How Pokemon Go Brought a Miraculous Improvement in Kid with Autism


The recent craze of “Pokemon Go” has been associated with people falling from cliffs, grim discoveries and car crashes. However, this wildly popular game has also sparked a miraculous awakening in Ralphie, a 6 year old boy. Ralphie Koppelman suffers from Autism Spectrum Disorder (ASD) and hyperlexia. He panics if his routine changes, finds it tough to hold conversations, doesn’t generally make any eye contact with strangers, and struggles socially.

Surprisingly, when he played Pokemon Go for first time, it unlocked something very special within him. Just within minutes of beginning to play the game, Ralphie started smiling, laughing and even shared a high-five with children he was not familiar with, as he participated in the common venture of capturing the virtual, colorful creatures.

Lenore Koppelman, mother of Ralphie, told TODAY that it was her son’s first taste of having things in common with the world. She added that the usual interests of her son are flags, world maps, and drawing. However, while playing the game, he gets so excited that he wishes to go out and interact. This incident is a sort of awakening in Ralphie’s socialization.

Watching Ralphie playing with other children spontaneously for the first time made her mom’s eyes wet with tears. She refers to the game as a kind of miracle for her son.

Initially skeptical about Pokemon Go, Koppelman downloaded the game after being suggested by a friend who stated that it had helped her son with autism become more flexible and social. Gradually she realized that the game is really amazing for her autistic son.

On the first night of his play, Ralphie talked to a young girl catching Pokemon in a bakery of Koppelman’s neighborhood. Later, he looked at a boy with an eye contact and a smile, and high-fived the boy out in the street. Then, Ralphie’s family visited a neighbor who asked Ralphie to go to the playground.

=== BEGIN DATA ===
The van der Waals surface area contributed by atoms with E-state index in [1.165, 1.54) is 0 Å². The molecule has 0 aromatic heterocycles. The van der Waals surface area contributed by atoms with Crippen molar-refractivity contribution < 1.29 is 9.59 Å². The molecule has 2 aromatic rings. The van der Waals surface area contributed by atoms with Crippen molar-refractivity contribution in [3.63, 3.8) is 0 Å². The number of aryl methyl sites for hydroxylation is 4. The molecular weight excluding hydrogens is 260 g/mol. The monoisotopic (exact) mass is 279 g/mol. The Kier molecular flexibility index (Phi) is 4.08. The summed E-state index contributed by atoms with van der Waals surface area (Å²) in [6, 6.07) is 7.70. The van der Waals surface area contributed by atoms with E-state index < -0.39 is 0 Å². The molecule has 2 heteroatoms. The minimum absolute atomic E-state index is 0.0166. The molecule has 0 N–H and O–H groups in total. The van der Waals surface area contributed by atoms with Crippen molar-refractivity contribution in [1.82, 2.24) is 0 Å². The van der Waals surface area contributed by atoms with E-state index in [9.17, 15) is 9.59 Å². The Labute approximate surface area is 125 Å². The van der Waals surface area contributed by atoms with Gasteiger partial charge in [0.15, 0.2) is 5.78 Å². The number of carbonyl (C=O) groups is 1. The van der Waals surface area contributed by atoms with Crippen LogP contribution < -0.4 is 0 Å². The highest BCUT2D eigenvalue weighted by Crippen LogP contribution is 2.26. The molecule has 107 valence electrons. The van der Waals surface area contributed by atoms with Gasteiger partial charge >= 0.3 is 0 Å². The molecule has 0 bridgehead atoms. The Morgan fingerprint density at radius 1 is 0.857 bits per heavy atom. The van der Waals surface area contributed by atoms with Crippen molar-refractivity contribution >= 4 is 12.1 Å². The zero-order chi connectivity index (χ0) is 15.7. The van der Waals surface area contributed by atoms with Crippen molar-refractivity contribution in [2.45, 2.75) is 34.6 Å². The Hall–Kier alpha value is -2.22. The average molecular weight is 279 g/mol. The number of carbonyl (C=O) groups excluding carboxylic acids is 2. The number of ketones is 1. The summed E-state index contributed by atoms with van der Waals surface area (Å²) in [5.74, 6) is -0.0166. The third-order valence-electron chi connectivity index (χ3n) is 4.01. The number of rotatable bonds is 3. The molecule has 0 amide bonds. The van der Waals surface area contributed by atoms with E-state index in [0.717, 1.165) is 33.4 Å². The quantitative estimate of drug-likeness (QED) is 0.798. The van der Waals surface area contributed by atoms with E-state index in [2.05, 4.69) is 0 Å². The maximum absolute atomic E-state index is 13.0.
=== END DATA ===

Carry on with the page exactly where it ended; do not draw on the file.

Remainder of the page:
Surprisingly, when she said that a lot of Pokemon are there, Ralphie said that he wanted to go to the playground. Koppelman stated that the familiar routine of Ralphie doesn’t usually involve heading out to playground at night. It was at that time that Ralphie’s parents realized that something significant was happening.

For Ralphie, playground is a stressful place at times. Children want to play with him, but his response comes in a way they don’t get – by making funny noises, spinning in circles, flapping arms, repeating words from his memory or by scripting. Other children make fun of Ralphie, said his mom.

However, this time the case was different. Other children asked Ralphie whether he was playing the game Pokemon Go. On hearing this, he screeched, laughed, and jumped. Next, he and the group of children he hadn’t met before, were running and busy in capturing Pokemon. Suddenly, Ralphie became a part of this kids’ group playing the game together. They included Ralphie and were too busy for noticing his strange behavior.

Filled with emotion, Koppleman cried while hiding. It was a beautiful moment in which her son was quite like every other child. Watching that acceptance was amazing.

In the week following the first night of playing, Ralphie was still chasing Pokemon. When he saw someone playing the game, he talked to them regarding it. Koppleman noted that this was new for him. Pokemon Go has really become a great medium for him to come out of his shell.

As the story of Ralphie reached the web, Koppelman came to know from other families having kids on the spectrum that even they were having a similar experience with Pokemon Go.

She is hopeful that the game’s effects will carry over to Ralphie’s rest of life, with him becoming more social, more willing to go outside, and less rigid. She said that they are letting their son enjoy the game, but at the same time they are also helping him learn that he doesn’t need any such game for doing those things.

Chloe Paltrow
Chloe Paltrow, a medical assistant. She has shared her knowledge in various websites and blogs like PsychCentral, Collective Evolution and Pick The Brain. Currently, she is studying how brain injury and brain disorders can be treated with hyperbaric chambers.